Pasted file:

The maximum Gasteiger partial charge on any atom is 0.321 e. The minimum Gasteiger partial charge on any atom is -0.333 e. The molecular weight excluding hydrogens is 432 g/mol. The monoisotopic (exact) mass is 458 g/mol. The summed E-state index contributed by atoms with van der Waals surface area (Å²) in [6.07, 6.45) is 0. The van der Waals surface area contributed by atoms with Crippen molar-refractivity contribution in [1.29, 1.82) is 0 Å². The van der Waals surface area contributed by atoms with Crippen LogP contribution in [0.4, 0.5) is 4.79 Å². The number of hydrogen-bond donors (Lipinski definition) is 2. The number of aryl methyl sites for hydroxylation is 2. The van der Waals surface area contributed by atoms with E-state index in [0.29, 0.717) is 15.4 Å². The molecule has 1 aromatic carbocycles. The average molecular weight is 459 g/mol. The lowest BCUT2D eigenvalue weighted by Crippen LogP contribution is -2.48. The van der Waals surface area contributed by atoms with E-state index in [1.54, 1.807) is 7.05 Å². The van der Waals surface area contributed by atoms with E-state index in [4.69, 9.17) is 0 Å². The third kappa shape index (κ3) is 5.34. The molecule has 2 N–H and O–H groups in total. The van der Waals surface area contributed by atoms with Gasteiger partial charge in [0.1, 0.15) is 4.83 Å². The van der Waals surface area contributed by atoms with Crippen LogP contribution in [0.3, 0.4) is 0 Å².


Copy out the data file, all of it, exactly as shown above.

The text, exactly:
The maximum Gasteiger partial charge on any atom is 0.321 e. The minimum Gasteiger partial charge on any atom is -0.333 e. The molecular weight excluding hydrogens is 432 g/mol. The monoisotopic (exact) mass is 458 g/mol. The summed E-state index contributed by atoms with van der Waals surface area (Å²) in [6.07, 6.45) is 0. The van der Waals surface area contributed by atoms with Crippen molar-refractivity contribution in [1.29, 1.82) is 0 Å². The van der Waals surface area contributed by atoms with Crippen LogP contribution in [0.4, 0.5) is 4.79 Å². The number of hydrogen-bond donors (Lipinski definition) is 2. The number of aryl methyl sites for hydroxylation is 2. The van der Waals surface area contributed by atoms with E-state index in [0.29, 0.717) is 15.4 Å². The molecule has 1 aromatic carbocycles. The average molecular weight is 459 g/mol. The lowest BCUT2D eigenvalue weighted by Crippen LogP contribution is -2.48. The van der Waals surface area contributed by atoms with E-state index in [1.54, 1.807) is 7.05 Å². The van der Waals surface area contributed by atoms with E-state index in [4.69, 9.17) is 0 Å². The third kappa shape index (κ3) is 5.34. The molecule has 2 N–H and O–H groups in total. The van der Waals surface area contributed by atoms with Gasteiger partial charge in [0.1, 0.15) is 4.83 Å². The van der Waals surface area contributed by atoms with Crippen LogP contribution in [0.3, 0.4) is 0 Å².